|Farr, John||McAdden, Sir Stephen||Weatherill, Bernard|
|Fletcher-Cooke, Charles||Macleod, Rt. Hn. Iain||Webster, David|
|Fortescue, Tim||McMaster, Stanley||Whitelaw, Rt. Hn. William|
|Foster, Sir John||Maginnis, John E.||Wills, Sir Gerald (Bridgwater)|
|Galbraith, Hon. T. G.||Marples, Rt. Hn. Ernest||Wilson, Geoffrey (Truro)|
|Gibson-Watt, David||Maude, Angus||Winstanley, Dr. M. P.|
|Gilmour, Ian (Norfolk, C.)||Mawby, Ray||Wolrige-Gordon, Patrick|
|Gilmour, Sir John (Fife, E.)||Maxwell-Hyslop, R. J.||Worsley, Marcus|
|Glover, Sir Douglas||Maydon, Lt.-Cmdr. S. L. C.||Younger, Hn. George|
|Gower, Raymond||Mills, Peter (Torrington)|
|Grant, Anthony||Mills, Stratton (Belfast, N.)||TELLERS FOR THE NOES:|
|Grant-Ferris, R.||Monro, Hector||Mr. Eric Lubbock and|
|Gresham Cooke, R.||More, Jasper||Mr. Richard Wainwright|
I beg to move Amendment No. 31, in page 33, line 38, to leave out from the beginning to end of line 16 on page 34 and to insert:
(3) The said section 42 shall not apply to any instrument executed on or after the said 1st August unless it is also shown to the satisfaction of the Commissioners that the instrument was not executed in pursuance of or in connection with an arrangement whereunder—
and, without prejudice to the generality of paragraph (a) above, an arrangement shall be treated as within that paragraph if it is one whereunder the transferor or the transferee, or a body corporate associated with either as there mentioned, was to be enabled to provide any of the consideration, or was to part with any of it, by or in consequence of the carrying out of a transaction or transactions involving, or any of them involving, a payment or other disposition by a person other than a body corporate so associated.
This subsection shall, as respect instruments executed on or after the said 1st August, have effect in substitution for section 50 of the Finance Act 1938.
This Amendment has been put down in pursuance of an undertaking I gave in Committee to bring forward a new provision replacing the present subsection (4). Subsection (3) becomes unnecessary, and will disappear.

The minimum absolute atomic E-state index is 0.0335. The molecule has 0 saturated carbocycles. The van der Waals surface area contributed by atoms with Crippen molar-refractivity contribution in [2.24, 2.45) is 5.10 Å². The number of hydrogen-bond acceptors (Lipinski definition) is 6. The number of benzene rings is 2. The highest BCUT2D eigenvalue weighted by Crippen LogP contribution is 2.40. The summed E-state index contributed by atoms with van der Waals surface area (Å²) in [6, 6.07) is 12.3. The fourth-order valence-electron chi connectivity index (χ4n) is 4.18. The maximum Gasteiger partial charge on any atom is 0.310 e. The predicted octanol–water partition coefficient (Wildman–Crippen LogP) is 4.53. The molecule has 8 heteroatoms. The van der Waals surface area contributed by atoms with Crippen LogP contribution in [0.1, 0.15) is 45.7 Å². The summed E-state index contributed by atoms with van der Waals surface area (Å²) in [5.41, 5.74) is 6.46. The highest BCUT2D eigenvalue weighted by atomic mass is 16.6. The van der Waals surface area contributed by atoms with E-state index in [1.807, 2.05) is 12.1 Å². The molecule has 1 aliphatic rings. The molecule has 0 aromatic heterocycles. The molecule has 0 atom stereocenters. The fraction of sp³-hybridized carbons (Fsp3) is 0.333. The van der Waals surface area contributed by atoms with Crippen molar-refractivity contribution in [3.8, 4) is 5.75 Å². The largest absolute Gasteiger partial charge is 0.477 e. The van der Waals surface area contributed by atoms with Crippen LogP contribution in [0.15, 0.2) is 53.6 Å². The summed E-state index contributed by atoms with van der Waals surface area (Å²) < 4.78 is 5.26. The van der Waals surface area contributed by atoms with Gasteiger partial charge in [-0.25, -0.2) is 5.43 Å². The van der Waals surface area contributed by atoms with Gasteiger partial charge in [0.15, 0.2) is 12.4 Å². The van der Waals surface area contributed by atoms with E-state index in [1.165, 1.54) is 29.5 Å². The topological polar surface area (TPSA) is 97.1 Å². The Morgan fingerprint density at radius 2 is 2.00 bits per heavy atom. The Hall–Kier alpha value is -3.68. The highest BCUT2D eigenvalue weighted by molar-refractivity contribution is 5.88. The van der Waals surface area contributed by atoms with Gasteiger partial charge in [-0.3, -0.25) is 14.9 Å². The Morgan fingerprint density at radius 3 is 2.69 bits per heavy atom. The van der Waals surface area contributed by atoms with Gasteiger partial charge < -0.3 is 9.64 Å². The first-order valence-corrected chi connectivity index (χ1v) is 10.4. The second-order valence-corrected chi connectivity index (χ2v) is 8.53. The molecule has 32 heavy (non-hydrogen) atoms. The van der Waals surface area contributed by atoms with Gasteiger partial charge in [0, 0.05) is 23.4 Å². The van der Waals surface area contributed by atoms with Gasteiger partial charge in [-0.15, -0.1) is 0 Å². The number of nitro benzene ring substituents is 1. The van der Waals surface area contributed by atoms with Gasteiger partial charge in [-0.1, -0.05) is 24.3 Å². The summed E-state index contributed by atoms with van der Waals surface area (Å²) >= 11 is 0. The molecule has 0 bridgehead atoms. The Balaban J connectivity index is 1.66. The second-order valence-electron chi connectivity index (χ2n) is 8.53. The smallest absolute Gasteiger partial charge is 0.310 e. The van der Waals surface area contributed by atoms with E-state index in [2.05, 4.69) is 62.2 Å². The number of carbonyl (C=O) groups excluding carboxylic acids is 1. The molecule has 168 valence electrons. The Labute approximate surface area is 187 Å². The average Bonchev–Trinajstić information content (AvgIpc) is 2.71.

The House will remember that subsection (4) is intended to counter a device under which the relief from transfer duty on a transfer between two associated companies can be obtained for a transfer paid for, in effect, by a person outside the group and forming part of an arrangement under which the transferee leaves the group. The way in which the device is countered at present in the Bill is by providing that the transferor and the transferee companies must remain associated with the group for at least a year after the transfer.
That was criticised by the hon. Member for Wycombe (Mr. John Hall) on the ground that the Bill should provide only against the transferee leaving the group; and that there were many innocent transactions in which the transferor might wish to leave a group after making the transfer so that some of the assets might be retained in the group. When we discussed the matter in Committee, I accepted the validity of the criticism and suggested that we would seek to bring forward an Amendment based on the existing Section 50 of the Finance Act, 1938, strengthened in relation to this particular problem. That is what the Amendment does. The Confederation of British Industry, which was concerned about the original drafting in the Clause, has, I think, been consulted and I think I can say that it is content with the proposals in the Amendment.
It is pleasant to be able to congratulate the Government on introducing an Amendment in furtherance of a promise given in Committee. As the Financial Secretary said, the Clause as originally drafted was likely to penalise innocent transactions and we attempted to put this right by our Amendment No. 175 in Committee. We are grateful for the opportunity to support the present Amendment and to thank the Financial Secretary for honouring his pledge with respect to it.